What was encrypted within that sudden burst of light? That he would never know. In the farthest limit of his consciousness, he felt a vague sensation of the tree spirit, but he could not decipher its language. He did not understand, he could not reciprocate. An immense pain overwhelmed him. Hundreds of years of accumulated energy exhausted itself, wasted itself. Whom was it meant for?
Engineer Shane paused. We sat silently. The darkness became deeper in our silence. After a few minutes Shane spoke again.
‘If I were not ignorant, I would have deciphered the meaning of the light. But like everybody else I didn’t try to understand the message of nature. And after living here for so many months, I have felt the consciousness of this Palace. This consciousness is like the roots of that Wisdom Tree on that big field. It is extending itself into the depth of the earth. Do you feel the shaking of the Palace? Do you know the reason for it? The Palace is becoming alive in the rain and its roots are clasping the ground with ever increasing force. Floods, earthquakes or fire cannot touch it. And then, one day, this palace will glow in light just like that Wisdom Tree, accumulating all the energy of the earth, its walls of concrete and stone, its wooden doors, its glassy windows will ignite.’
We were silent. We thought about those talented people who had created the Palace. What was their language? When did they leave this place?
We imagined them coming out of the Palace when the rain started. They did not leave behind anything by which we could identify them. To which distant shore would they have traveled where the floods could not touch them?”
4. The Warrior Magician
Today Engineer Riva talked about the city of Tura. To us Tura was mythical.
‘My story is quite short,’ she began, ‘some parts of this story are common knowledge, and the rest that only I know is now fading from my memory. Remember we were all children once. We lived a happy life in the Tura suburbia, tranquil days went by. I remember lazy summer days, soft white winters, joyous festivals.
‘We played on a big green field along a small river while on the far horizon the silhouettes of Tura’s skyscrapers formed a reassuring background. Once in a while a crescent moon appeared in the evening sky, and on the other side of the river the dimly lit passenger coaches of the suburban trains traveled to their mysterious destinations. The sun shone and our days went by without complication.
‘One evening, after one of those magical days, a man appeared among us as we played. He was wearing a long colorful robe embellished with quilted patches. I recall that we thought his face was spectacular, but I don’t remember why we thought so. Maybe the face bore an expression of a hidden soul that was both invulnerable and disturbed. We could not tell his age, his physiognomy exuded an intoxicating mixture of youth, adolescence and old age that was unreal. He thundered, “I am the Warrior Magician. There is nothing in this world that I don’t know, there is nothing that I cannot do. And to you children I will show fantastic magic that you will never forget.” We did not know what a warrior magician was. I still don’t know. With trembling eyes, we waited for that unexpected, extraordinary magic to take place.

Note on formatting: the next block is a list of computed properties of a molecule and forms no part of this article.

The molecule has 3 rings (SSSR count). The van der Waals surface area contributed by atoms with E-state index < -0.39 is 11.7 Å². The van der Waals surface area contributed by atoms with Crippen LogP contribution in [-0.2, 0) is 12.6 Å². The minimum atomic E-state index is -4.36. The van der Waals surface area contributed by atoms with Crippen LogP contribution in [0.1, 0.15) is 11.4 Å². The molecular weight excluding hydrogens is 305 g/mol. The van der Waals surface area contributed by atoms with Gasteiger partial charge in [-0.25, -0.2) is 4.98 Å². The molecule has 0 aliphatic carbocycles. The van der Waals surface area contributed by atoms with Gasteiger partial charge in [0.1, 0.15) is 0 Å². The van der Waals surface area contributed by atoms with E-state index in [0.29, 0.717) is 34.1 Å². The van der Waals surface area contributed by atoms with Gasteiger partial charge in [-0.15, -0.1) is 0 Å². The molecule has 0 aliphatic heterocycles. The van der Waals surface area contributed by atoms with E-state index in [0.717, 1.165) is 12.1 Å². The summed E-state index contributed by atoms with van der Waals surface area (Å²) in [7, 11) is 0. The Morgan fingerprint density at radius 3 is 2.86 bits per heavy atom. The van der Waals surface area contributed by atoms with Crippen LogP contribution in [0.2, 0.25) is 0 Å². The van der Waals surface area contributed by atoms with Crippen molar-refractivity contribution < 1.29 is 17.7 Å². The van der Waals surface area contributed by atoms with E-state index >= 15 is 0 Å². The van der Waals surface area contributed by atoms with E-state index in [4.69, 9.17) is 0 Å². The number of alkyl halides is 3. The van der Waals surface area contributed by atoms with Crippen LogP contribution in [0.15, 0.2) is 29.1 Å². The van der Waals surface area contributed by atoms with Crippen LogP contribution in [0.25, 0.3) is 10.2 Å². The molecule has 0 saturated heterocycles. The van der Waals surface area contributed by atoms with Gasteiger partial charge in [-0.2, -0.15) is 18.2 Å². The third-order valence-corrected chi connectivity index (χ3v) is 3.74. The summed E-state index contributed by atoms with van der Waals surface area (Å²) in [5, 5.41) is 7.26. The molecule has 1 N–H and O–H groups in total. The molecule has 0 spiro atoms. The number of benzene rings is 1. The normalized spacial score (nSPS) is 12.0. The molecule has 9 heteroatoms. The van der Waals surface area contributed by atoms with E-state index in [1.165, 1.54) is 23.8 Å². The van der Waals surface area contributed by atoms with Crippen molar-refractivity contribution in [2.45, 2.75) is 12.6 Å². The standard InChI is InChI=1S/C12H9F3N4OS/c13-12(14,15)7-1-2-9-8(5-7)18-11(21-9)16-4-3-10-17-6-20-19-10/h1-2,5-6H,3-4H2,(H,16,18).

‘But at first there was nothing extraordinary in his actions. He produced three ordinary flowers. He bellowed, ”Look here. They are here and then they are gone. Tell me, children! Where did they go?” It was a simple trick, and we could see where he was hiding the flowers. We children were very rude. We shouted, “There they are! Those red flowers are hidden in the sleeves of your coat.”
‘The magician’s face contorted. He was angry. He produced three feathers of a vivid blue color out of nowhere. He said, “Look here! They are here and then they are not. What happened to the feathers?” But we got braver. We cried out, “There they are! We see the feathers rising above your long hair. We can expose all the magic that you know.”
‘His face grew dark. He said that we children were incapable of understanding anything. We laughed, we mocked him. The magician said, “You children! Do you not want to live in the future?”
‘We were foolish children, we kept looking at him with eyes wide open, still laughing. It only made him angrier. He said, “So, let it happen then. Let the game begin. You foolish children! Do you want to see it?” A malevolent smile begin to crack his iron-hard face while his eyes expressed a subtle mixture of malice and sadness. But we were relentless, we cried, “Bring it on!” He pronounced, “Yes, if that is what you want.”
‘At that very moment, we froze in an unimaginable terror. Fear stopped our hearts. A prediction of ultimate destruction might have resonated in our minds. We were children, we did not know what it meant. We could only shout in unison, “Stop! Stop your magic!”
‘But it was too late!
‘The earth underneath shook in violent starts. We were thrown to the ground. The land divided itself in one place and the water in the river rose to sink all the canoes anchored to the pier. At the far horizon, the big city buildings crumbled in soundless slow motion. The entire city was devastated in a matter of seconds. We cried, looked back at the magician, but the Warrior was gone.
‘The next day the rain started.